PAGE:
For example, if you have grown tomato plants, you are likely familiar with the little hairs located along the stems, leaves, and roots during growth. Those are its non-glandular trichomes, and their duty is to defend the plant from insects and adverse weather conditions.
Like a tomato plant, the trichomes’ job in hemp is to protect the flower at all costs. To do this, it will naturally protect it from damaging winds and fungal growth and will deter animals with its powerful aroma and bitter taste.
The Purpose of Glandular Trichomes
Instead of defending, glandular trichomes in hemp have an even bigger job—they are responsible for the biosynthesis of cannabinoids. This is where cannabinoids and terpenes are made.
Often, trichomes will be referred to as the “factories” of the hemp plant because the more trichomes in a plant, the more cannabinoids will be produced. Many growers focus on cultivating plants with higher trichome levels, as they will provide a higher yield.
Glandular trichomes come in many shapes and sizes, and the most common types are separated into three categories:
- Bulbous trichomes
- Capitate-sessile trichomes
- Capitate-stalked trichomes
Bulbous trichomes are the smallest of the category. In fact, they are so tiny, the only way to view them is through a microscope. While there is a lack of research on its role in cannabinoid production, there are theories that it contributes to CBGA production.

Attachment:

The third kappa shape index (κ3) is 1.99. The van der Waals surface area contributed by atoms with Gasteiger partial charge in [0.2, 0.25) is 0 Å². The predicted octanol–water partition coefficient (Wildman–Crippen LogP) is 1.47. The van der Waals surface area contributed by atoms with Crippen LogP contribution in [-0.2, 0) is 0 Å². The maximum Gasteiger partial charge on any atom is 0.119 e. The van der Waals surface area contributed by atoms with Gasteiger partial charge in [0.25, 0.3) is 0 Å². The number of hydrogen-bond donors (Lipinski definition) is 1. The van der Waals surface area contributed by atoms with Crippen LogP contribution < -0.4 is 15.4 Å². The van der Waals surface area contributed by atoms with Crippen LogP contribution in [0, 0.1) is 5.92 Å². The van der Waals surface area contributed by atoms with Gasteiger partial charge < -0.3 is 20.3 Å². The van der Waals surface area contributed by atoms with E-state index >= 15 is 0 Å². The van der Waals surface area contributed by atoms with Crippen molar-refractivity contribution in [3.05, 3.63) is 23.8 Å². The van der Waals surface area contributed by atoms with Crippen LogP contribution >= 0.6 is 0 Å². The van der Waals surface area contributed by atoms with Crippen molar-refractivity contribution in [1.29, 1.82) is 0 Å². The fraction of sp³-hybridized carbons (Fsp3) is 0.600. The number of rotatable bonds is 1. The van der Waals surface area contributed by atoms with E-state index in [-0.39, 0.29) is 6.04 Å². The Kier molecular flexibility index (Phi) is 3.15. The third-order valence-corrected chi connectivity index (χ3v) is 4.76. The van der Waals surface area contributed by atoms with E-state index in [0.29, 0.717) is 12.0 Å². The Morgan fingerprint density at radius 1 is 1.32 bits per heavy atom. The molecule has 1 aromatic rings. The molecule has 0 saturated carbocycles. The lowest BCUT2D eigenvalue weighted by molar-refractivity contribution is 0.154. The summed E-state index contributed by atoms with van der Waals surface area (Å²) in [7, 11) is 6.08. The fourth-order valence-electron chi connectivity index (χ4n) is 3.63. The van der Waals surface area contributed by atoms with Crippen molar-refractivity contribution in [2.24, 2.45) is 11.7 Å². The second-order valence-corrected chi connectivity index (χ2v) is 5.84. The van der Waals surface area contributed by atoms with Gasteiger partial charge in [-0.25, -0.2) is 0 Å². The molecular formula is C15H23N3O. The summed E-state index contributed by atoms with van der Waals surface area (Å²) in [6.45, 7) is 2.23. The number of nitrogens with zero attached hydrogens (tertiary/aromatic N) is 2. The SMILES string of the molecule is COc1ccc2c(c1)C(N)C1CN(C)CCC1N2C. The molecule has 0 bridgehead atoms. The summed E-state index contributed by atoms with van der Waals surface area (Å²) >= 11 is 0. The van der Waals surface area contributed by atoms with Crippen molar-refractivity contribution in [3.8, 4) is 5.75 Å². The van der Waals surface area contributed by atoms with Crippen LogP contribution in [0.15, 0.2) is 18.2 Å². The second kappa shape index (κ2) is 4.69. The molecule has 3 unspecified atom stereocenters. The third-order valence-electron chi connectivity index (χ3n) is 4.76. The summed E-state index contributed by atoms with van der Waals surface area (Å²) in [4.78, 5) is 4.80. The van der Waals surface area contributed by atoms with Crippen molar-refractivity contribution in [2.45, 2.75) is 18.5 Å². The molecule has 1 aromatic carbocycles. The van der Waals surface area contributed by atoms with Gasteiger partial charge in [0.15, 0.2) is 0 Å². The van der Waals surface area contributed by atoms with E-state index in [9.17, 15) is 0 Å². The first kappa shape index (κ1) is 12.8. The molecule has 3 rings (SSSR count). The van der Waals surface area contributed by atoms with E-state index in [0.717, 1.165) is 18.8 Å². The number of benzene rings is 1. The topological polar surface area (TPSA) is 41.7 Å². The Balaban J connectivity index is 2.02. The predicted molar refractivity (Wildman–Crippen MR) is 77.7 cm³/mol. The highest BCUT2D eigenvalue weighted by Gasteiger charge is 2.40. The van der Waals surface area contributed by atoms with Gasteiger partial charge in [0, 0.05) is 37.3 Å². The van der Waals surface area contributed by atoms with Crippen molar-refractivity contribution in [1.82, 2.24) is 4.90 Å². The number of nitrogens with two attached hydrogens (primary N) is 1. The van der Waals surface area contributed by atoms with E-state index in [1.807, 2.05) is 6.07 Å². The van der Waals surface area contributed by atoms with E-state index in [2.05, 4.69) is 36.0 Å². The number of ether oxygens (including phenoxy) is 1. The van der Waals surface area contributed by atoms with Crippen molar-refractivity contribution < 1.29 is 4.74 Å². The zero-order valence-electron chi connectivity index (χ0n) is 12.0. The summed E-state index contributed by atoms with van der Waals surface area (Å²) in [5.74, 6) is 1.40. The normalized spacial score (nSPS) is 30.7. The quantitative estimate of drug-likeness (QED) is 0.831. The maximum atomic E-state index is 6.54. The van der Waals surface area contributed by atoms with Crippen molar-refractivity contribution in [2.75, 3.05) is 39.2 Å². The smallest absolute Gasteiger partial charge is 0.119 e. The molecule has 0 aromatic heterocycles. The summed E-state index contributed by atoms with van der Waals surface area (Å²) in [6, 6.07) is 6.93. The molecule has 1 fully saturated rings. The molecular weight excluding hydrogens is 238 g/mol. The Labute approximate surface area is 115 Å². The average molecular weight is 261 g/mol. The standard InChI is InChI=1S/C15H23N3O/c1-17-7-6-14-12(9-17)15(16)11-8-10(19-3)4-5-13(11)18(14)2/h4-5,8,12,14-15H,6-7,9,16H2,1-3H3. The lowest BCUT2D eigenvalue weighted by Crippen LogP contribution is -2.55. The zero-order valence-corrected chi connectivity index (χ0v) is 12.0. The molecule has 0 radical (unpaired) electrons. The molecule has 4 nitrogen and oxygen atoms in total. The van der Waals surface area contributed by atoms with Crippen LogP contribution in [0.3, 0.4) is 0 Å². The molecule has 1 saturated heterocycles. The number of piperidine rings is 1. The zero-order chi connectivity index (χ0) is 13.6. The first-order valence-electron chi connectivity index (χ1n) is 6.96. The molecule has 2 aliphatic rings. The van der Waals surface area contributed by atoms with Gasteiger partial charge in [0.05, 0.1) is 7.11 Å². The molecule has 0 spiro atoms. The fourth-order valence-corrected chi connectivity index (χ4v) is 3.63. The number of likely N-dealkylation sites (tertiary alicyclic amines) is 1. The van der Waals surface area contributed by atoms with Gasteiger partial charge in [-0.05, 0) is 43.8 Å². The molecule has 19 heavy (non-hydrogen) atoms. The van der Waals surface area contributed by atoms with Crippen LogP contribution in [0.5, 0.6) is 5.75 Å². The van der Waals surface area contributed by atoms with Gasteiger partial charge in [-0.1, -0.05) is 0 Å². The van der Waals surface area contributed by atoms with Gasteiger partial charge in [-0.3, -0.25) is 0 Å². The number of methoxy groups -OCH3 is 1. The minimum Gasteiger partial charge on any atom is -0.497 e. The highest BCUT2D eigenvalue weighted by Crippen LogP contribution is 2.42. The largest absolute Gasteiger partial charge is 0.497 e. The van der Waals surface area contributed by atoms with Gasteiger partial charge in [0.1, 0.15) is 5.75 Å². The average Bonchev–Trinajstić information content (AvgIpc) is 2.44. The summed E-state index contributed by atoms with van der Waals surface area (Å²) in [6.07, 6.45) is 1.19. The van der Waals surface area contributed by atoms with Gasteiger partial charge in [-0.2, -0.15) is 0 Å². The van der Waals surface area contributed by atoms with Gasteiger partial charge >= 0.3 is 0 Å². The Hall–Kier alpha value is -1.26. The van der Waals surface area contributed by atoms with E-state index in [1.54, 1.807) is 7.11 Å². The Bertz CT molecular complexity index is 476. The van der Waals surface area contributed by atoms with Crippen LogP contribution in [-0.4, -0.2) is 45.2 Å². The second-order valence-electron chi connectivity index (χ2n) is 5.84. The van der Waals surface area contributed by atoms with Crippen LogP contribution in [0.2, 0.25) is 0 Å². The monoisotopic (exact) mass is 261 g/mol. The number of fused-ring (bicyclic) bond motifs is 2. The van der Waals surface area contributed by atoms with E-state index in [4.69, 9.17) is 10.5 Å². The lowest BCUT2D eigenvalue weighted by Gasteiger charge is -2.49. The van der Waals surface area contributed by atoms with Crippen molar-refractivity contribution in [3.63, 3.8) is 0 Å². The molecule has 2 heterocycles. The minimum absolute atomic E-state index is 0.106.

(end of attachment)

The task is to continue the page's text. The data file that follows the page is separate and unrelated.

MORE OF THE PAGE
Although this type is not as impactful as other trichomes, it is present throughout the entire plant to protect it from UV rays and other weather conditions.
In comparison to bulbous trichomes, capitate-sessile trichomes are slightly larger and are more abundant. Still, they are typically only visible with the help of a microscope.
This trichrome is described as a mushroom-shaped structure containing cannabinoids and terpenes, which can be primarily found on the head of the plant and sometimes seen on the leaves and stems.
Out of all glandular trichomes, this trichome is the most efficient in cannabinoid and terpene producers. Captivate-stalked trichomes are much larger, allowing them to be seen by the naked eye without the aid of a microscope. Because it is significantly different in size, it consequently is best for harvesting resin.
The Life Cycle of Trichome Production
In a perfect world, cannabinoid synthesis would happen overnight, but like any other plant, it takes time for the trichomes to form.
Trichomes don’t appear until the flowering stage. During this, trichomes will start to form along the outer surface of the plant, where they will take raw cellular elements called plastids and vacuoles from their stalk into the gland head. From here, the cells will begin to process and convert it into cannabigerol acid (CBGA) and other nutrient-rich compounds. Eventually, the glandular head will be full of cannabinoids and terpene-rich resins that can be collected once the plant has reached maturity.